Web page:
Encountering resistance to meaning is challenging — stay vulnerable
Happiness is not a commodity we can earn or deserve, really. It is a by product of living a meaningful life, a life for God, a life for others, a life for the common good, a life in line with with what we were given to be.
One of our leaders told the story of planting a tree in his sidewalk. He and the neighbors took a turn at sledging the sidewalk to bits. He saw it as undoing what true haters, the kind that paved his neighborhood a long time ago, have done. They got a tree in the ground. Two new people came to the cell meeting as a result. We are like Nehemiah and his allies re-building the wall around Jerusalem. The joy of the Lord is our strength. There is even joy in being able to suffer, able to sledge.
Unlike the domination system, we are killable. We are like sheep. We meet resistance with vulnerability. A hospice worker talked about how vulnerable she feels whenever she enters a home where death is imminent. She has to let people know that if they trust her, she can do something. But it is not easy to trust, especially when the homeostasis is disrupted — as it so often is for us.
We obviously go through the same kind of resistance with God and others. Going through our internal resistance is much harder, even, than facing the outer. We do things in old ways and resist letting go of learned behavior.
The fact that it is bigger than just me is not always comforting — look farther than your reaction
Now it is time to relay the importance of waiting for the things we want, deferring to the wishes of others and surrendering personal desires in the pursuit of something bigger than “me.”
Our clean-up day T-shirts gave us a good example of doing something uncomfortable for the greater good. A surprising number of us are T-shirt resistant, even T-shirt phobic! If you grew up in a T-shirt wearing youth group you may actually want to run from people on the street wearing matching shirts. They look like some kind of overbearing, coercive army.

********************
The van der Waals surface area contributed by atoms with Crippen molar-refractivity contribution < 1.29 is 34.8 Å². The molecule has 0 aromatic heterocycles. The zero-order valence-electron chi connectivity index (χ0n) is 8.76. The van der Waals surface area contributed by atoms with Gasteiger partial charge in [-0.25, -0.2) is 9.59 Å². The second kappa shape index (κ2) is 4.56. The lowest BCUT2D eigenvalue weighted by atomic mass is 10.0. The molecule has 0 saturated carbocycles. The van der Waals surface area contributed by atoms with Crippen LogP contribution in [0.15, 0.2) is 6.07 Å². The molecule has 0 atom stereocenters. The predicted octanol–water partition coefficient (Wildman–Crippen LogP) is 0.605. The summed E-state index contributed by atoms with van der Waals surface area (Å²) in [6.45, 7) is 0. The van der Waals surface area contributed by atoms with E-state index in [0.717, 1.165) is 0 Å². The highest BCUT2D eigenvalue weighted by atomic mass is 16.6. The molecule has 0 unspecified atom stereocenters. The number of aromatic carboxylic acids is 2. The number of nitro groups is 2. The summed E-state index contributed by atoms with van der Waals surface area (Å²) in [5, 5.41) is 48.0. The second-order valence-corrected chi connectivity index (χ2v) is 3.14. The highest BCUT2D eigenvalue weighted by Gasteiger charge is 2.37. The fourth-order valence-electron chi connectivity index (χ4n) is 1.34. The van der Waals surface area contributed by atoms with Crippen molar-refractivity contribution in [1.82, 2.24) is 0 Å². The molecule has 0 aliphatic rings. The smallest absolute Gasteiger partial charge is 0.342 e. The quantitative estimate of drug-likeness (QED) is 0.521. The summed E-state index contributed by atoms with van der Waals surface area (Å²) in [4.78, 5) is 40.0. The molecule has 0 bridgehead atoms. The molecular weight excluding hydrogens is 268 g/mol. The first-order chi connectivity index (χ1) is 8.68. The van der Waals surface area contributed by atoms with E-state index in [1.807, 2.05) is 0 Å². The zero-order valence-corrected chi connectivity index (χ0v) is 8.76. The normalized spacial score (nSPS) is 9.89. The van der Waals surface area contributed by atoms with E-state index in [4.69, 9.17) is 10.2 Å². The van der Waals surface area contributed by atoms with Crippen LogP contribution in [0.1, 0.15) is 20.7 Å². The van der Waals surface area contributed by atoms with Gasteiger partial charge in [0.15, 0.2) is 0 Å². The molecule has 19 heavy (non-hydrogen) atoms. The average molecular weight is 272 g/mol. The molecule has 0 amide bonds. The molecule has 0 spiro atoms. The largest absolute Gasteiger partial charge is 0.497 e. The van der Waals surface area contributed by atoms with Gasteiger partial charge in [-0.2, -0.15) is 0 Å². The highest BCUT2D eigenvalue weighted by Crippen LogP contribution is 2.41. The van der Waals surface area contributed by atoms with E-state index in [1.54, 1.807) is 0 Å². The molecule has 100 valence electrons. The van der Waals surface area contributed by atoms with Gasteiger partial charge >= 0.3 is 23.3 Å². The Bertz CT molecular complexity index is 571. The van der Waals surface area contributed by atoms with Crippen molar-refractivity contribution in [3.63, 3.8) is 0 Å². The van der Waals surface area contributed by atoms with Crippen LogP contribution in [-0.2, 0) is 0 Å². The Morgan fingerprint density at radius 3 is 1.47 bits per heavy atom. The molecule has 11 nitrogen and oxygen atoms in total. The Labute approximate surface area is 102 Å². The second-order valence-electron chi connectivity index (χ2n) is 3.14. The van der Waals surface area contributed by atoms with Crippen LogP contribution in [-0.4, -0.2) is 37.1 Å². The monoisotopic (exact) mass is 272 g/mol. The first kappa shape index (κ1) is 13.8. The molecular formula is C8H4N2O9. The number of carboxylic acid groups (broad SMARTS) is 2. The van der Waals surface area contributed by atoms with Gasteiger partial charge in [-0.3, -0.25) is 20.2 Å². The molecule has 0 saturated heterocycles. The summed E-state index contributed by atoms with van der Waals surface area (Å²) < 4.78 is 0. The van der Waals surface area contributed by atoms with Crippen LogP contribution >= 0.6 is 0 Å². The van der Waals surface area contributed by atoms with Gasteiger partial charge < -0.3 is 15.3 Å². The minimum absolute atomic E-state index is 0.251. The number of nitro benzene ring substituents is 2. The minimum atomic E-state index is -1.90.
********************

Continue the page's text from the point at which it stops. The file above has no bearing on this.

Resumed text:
One person told a story, however, about how he met his neighbor when he was working on his house. The neighbor wanted to know what his shirt was about, after a while of getting to know each other. He was kind of “trapped” into talking about something bigger than himself because he was wearing his earth shirt as a work shirt.
Another person said they wanted to be marked. They want to demonstrate solidarity. They want to be in the coalition. They thought our T-shirt redeemed bad T-shirts. We like the idea of adding a colorful part of the big story. We are not the beginning or the end, but we are happening.
Sometimes being part of something big can be really hard — like we might be like a tree that gets ripped out and transplanted. That can be good. But it is not comfortable. Multiplying a cell always feels something like that for someone — getting ripped up. One of us said it was like C.S. Lewis’ image of “spectres” becoming solid as they acclimated to heaven (in The Great Divorce). We might not even know what true comfort is until we obey the voice of God calling us into what is truest about ourselves and our place in the world.
We are God’s children. Perhaps we were ill-raised. But what a great parent we have to usher us into an improved adulthood in faith!